|Published:||Chicago: University of Chicago Press, 2019|
|Reviewed by:||Matthew E. Brown, University of Illinois-Springfield|
I sometimes think many economics professors must have been absent the day they were meant to learn economics in graduate school. Economics is a phenomenal subject with nifty little tools and ways of thinking that can illuminate all kinds of fascinating puzzles about human behaviors, choices, social and political outcomes, and a myriad of topics you would never think had anything to do with economicsa flexibility and usefulness that has led many, often unhappy scholars in other disciplines to label economics “the imperial discipline.” But if you read much academic economics you’re probably left scratching your head wondering what all the fuss is about. The magic, and the insights, and the fun all seem to have run off to join the empire in those other disciplines.
Such was my mood by the time I finished reading the twenty-page Introduction to The Economics of Poverty Traps. The good news about edited volumes is that if one chapter is a disappointment you can always look forward to a fresh start with a different author in the next chapter. In this respect the book provides some much needed, if only episodic, reliefbut still comes up far short on a topic that is full of opportunity and desperately in need of understanding. There is not enough room here to do justice to this injustice, so I will discuss a few points which stuck out most prominently and may be of general interest to readers of this journal.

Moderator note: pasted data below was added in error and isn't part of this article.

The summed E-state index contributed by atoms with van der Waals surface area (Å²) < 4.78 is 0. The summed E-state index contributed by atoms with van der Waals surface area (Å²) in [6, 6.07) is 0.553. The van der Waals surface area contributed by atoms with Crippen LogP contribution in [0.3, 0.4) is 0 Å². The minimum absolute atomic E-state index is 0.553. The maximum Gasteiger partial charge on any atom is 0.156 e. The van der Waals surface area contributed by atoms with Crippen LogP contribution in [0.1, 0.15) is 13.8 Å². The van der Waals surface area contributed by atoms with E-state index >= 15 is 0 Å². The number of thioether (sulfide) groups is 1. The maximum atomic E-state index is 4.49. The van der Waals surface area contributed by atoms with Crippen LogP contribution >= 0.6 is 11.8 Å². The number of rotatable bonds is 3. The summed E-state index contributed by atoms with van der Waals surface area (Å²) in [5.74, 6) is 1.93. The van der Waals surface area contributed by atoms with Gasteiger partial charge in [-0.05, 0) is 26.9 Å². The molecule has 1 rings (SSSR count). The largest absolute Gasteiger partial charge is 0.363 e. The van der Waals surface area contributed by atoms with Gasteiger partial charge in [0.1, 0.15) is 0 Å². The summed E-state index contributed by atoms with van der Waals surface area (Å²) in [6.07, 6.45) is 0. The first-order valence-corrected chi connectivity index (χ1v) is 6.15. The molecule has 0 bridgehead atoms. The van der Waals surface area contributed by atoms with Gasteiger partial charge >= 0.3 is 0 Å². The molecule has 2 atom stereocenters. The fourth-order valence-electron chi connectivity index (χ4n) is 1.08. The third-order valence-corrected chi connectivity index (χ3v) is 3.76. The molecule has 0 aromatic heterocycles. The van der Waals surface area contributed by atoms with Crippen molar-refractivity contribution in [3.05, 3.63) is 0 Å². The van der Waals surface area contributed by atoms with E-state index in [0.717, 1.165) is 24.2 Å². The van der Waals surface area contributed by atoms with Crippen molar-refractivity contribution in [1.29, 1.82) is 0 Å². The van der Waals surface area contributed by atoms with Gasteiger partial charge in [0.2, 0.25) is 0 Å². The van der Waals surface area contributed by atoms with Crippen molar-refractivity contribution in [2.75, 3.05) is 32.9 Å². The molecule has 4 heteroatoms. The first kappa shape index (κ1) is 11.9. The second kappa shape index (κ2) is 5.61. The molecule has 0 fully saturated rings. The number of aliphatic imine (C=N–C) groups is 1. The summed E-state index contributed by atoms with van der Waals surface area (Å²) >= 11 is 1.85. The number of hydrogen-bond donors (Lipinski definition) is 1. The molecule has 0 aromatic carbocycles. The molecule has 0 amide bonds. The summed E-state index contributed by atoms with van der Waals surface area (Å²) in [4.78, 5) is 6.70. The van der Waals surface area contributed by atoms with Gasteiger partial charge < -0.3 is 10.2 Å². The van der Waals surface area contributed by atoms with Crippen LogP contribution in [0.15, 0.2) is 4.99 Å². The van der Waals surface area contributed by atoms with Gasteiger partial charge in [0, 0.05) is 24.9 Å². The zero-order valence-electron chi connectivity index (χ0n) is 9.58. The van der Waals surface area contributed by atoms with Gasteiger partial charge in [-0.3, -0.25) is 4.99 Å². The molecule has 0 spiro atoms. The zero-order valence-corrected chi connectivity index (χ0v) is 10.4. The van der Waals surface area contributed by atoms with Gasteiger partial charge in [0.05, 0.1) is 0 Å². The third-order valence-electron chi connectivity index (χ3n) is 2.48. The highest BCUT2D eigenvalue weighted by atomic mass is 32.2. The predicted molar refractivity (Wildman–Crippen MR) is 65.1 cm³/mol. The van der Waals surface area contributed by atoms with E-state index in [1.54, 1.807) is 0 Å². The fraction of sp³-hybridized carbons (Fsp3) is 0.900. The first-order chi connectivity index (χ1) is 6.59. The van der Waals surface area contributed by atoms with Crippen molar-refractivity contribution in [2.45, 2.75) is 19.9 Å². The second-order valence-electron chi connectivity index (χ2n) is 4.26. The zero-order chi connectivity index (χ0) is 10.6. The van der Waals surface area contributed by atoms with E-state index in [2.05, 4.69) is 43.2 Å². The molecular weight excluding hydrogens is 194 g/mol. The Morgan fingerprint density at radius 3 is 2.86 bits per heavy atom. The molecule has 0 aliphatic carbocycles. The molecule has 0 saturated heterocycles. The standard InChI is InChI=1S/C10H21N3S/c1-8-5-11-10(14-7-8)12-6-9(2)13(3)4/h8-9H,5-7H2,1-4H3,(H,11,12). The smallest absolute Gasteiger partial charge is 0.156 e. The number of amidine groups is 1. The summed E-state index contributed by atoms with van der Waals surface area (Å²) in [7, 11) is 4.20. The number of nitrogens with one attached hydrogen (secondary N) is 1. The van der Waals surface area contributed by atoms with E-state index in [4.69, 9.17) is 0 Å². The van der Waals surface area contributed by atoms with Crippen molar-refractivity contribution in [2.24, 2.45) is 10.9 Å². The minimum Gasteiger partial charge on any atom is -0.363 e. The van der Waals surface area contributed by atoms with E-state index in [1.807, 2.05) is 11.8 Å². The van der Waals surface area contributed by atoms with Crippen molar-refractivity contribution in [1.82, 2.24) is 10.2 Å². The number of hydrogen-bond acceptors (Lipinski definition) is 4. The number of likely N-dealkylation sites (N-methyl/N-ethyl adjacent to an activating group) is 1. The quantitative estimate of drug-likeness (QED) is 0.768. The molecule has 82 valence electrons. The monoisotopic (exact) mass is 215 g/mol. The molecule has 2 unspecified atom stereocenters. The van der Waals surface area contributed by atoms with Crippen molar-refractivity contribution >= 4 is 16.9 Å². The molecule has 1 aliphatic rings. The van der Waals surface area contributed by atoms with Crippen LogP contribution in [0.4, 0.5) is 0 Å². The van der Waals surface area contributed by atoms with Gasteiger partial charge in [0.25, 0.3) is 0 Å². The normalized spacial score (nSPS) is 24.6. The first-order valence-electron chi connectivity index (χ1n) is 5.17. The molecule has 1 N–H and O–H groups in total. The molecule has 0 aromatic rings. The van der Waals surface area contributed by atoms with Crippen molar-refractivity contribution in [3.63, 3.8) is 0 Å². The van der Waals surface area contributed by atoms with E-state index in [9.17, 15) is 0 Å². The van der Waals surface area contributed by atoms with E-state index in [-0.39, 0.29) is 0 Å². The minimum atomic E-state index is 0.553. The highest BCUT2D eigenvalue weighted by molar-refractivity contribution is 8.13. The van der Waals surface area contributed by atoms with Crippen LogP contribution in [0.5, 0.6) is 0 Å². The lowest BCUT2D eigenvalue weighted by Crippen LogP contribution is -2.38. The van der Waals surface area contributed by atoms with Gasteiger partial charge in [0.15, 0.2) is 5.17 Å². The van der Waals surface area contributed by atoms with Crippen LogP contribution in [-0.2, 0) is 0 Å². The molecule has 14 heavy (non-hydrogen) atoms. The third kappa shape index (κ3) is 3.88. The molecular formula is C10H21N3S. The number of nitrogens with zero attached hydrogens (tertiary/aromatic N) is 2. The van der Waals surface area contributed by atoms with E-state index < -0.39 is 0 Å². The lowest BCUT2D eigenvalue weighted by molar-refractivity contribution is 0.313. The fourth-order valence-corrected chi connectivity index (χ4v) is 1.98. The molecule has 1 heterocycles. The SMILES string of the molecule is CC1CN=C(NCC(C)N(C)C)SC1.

But first, what are these poverty traps of which they speak? The concept of a poverty trap, itself not new in the literature, is that some poor people may find themselves in situations where the best choices for themselves at the time may be ones that will perpetuate their poverty in the future (even, potentially across generations). Imagine a stylized example. You have a choice: do you undertake training that could eventually lead to a trade that would make you more money or do you focus on working at a lower paying job and feeding your family? This is more of a working-class versus middle-class version of an equilibrium trap to illustrate the concept to relatively wealthy readers, but similar trade-offs are made by the poor and ultra-poor around the world, just with generally much worse options. Of course, the thoughtful reader will realize these are choices that everyone at all income levels, perhaps short of trust fund, makes. The point is people could find themselves in an equilibrium where in the short-run they make choices consistently that prevent them from enjoying more long-run income growth.